[font=NexusSerif, Georgia, “Times New Roman”, Times, STIXGeneral, “Cambria Math”, “Lucida Sans Unicode”, “Microsoft Sans Serif”, “Segoe UI Symbol”, “Arial Unicode MS”, serif]Food packaging is of high societal value because it conserves and protects food, makes food transportable and conveys information to consumers. It is also relevant for marketing, which is of economic significance. Other types of food contact articles, such as storage containers, processing equipment and filling lines, are also important for food production and food supply. Food contact articles are made up of one or multiple different food contact materials and consist of food contact chemicals. However, food contact chemicals transfer from all types of food contact materials and articles into food and, consequently, are taken up by humans. Here we highlight topics of concern based on scientific findings showing that food contact materials and articles are a relevant exposure pathway for known hazardous substances as well as for a plethora of toxicologically uncharacterized chemicals, both intentionally and non-intentionally added. We describe areas of certainty, like the fact that chemicals migrate from food contact articles into food, and uncertainty, for example unidentified chemicals migrating into food. Current safety assessment of food contact chemicals is ineffective at protecting human health. In addition, society is striving for waste reduction with a focus on food packaging. As a result, solutions are being developed toward reuse, recycling or alternative (non-plastic) materials. However, the critical aspect of chemicals for food safety is often ignored. Developing solutions for improving the safety of food contact chemicals and for tackling the circular economy must include current scientific knowledge. This cannot be done in isolation but must include all relevant experts and stakeholders. Therefore, we provide an overview of areas of concern and related activities that will improve the safety of food contact articles and support a circular economy. Our aim is to initiate a broader discussion involving scientists with relevant expertise but not currently working on food contact materials, and decision makers and influencers addressing single-use food packaging due to environmental concerns. Ultimately, we aim to support science-based decision making in the interest of improving public health. Notably, reducing exposure to hazardous food contact chemicals contributes to the prevention of associated chronic diseases in the human population.[/font]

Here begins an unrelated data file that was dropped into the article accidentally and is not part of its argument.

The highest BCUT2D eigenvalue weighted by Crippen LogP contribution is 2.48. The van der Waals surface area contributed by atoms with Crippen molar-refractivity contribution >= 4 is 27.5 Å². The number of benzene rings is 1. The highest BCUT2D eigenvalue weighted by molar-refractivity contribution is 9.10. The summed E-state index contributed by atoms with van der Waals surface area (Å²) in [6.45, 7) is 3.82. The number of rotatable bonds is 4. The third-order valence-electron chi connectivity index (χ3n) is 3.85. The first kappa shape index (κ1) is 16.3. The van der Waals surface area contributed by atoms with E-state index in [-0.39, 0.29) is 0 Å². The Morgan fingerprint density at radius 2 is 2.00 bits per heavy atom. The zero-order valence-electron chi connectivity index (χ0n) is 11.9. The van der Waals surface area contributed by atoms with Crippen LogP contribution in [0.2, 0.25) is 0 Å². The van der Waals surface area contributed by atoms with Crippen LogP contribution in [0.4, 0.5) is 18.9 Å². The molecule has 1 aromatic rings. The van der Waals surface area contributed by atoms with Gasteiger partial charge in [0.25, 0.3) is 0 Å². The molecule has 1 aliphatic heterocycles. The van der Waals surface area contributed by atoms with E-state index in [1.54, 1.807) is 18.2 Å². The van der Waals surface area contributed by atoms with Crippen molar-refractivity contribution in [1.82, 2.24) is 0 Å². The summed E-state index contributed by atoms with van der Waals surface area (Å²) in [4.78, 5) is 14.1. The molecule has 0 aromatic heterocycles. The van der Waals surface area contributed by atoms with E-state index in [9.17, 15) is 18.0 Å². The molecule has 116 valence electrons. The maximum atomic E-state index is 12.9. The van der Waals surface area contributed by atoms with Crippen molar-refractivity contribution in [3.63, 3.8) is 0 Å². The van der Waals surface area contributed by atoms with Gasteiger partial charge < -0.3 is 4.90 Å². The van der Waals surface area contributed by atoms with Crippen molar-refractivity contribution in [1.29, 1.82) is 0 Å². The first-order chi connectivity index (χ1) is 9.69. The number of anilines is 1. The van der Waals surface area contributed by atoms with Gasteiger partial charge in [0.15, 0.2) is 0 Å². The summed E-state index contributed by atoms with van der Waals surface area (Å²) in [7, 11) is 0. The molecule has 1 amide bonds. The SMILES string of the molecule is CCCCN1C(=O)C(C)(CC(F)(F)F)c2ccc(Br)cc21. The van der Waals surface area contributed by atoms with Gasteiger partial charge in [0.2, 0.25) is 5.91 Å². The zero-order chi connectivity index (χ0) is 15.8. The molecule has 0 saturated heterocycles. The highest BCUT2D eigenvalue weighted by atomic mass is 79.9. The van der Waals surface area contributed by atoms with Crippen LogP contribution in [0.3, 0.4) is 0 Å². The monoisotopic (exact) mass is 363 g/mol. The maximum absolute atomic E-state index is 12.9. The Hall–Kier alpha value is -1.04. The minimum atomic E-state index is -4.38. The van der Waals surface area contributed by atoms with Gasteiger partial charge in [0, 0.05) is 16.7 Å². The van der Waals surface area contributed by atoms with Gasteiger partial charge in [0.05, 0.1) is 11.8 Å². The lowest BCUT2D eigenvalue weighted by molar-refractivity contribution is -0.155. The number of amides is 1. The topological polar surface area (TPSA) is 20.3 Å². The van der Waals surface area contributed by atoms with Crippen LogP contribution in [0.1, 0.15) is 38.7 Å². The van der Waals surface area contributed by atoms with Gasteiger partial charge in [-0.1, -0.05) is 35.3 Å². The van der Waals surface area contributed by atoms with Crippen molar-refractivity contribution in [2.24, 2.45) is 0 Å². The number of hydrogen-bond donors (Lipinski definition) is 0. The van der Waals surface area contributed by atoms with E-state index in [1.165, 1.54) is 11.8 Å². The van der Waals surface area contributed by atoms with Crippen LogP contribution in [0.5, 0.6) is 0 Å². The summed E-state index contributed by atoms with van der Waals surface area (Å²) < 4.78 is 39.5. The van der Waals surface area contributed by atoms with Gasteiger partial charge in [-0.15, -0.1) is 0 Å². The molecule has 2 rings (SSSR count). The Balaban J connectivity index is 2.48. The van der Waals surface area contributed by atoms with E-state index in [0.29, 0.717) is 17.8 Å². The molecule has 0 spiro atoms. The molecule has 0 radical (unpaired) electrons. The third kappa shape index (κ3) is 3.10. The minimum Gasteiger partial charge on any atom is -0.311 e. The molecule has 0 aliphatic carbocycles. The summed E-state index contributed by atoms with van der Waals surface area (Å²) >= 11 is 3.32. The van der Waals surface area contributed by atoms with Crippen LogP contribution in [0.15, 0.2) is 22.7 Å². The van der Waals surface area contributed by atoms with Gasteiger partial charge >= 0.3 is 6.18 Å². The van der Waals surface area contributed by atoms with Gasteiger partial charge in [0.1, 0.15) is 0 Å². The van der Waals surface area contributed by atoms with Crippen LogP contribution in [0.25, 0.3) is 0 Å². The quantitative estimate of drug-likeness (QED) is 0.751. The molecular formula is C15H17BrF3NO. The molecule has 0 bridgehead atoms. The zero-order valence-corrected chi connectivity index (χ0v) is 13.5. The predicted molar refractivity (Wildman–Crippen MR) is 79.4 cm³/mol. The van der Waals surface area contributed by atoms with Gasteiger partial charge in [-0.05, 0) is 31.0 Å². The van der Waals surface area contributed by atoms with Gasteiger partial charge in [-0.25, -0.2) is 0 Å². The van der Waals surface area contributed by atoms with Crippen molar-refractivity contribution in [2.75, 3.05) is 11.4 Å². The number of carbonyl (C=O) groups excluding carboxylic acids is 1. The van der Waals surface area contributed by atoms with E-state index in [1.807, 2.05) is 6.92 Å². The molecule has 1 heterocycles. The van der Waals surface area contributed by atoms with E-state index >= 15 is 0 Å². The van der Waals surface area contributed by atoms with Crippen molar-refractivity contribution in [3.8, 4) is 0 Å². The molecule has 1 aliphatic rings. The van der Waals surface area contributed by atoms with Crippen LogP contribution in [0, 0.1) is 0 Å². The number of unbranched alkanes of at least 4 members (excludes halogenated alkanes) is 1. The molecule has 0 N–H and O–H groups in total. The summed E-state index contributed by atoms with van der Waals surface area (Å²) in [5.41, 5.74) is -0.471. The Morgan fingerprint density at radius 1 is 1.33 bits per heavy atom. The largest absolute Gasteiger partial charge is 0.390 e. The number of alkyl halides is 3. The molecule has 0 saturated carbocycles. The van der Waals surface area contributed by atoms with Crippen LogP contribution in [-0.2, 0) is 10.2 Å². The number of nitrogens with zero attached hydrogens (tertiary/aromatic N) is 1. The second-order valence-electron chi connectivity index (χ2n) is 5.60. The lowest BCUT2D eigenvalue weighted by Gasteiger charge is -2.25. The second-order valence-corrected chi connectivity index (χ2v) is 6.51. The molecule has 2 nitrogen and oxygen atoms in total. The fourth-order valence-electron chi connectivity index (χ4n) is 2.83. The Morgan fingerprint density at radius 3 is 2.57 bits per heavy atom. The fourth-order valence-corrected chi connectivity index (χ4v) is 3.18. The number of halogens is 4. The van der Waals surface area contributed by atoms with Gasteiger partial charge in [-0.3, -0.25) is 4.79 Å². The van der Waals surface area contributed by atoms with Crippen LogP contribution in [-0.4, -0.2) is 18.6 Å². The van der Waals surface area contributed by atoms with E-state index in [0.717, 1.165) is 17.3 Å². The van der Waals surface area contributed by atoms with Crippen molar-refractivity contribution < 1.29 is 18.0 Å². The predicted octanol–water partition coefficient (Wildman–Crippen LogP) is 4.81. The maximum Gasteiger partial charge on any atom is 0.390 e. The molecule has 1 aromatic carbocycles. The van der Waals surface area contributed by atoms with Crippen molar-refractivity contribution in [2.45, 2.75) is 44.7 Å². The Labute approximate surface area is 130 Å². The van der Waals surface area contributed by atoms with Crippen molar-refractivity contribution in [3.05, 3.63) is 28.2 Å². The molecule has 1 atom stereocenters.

[font=NexusSerif, Georgia, “Times New Roman”, Times, STIXGeneral, “Cambria Math”, “Lucida Sans Unicode”, “Microsoft Sans Serif”, “Segoe UI Symbol”, “Arial Unicode MS”, serif]Titanium dioxide is odourless and absorbent. Its most important function in powder form is as a widely used pigment for lending whiteness and opacity. Titanium dioxide has been used as a bleaching and opacifying agent in porcelain enamels, giving them brightness, hardness, and acid resistance.[/font]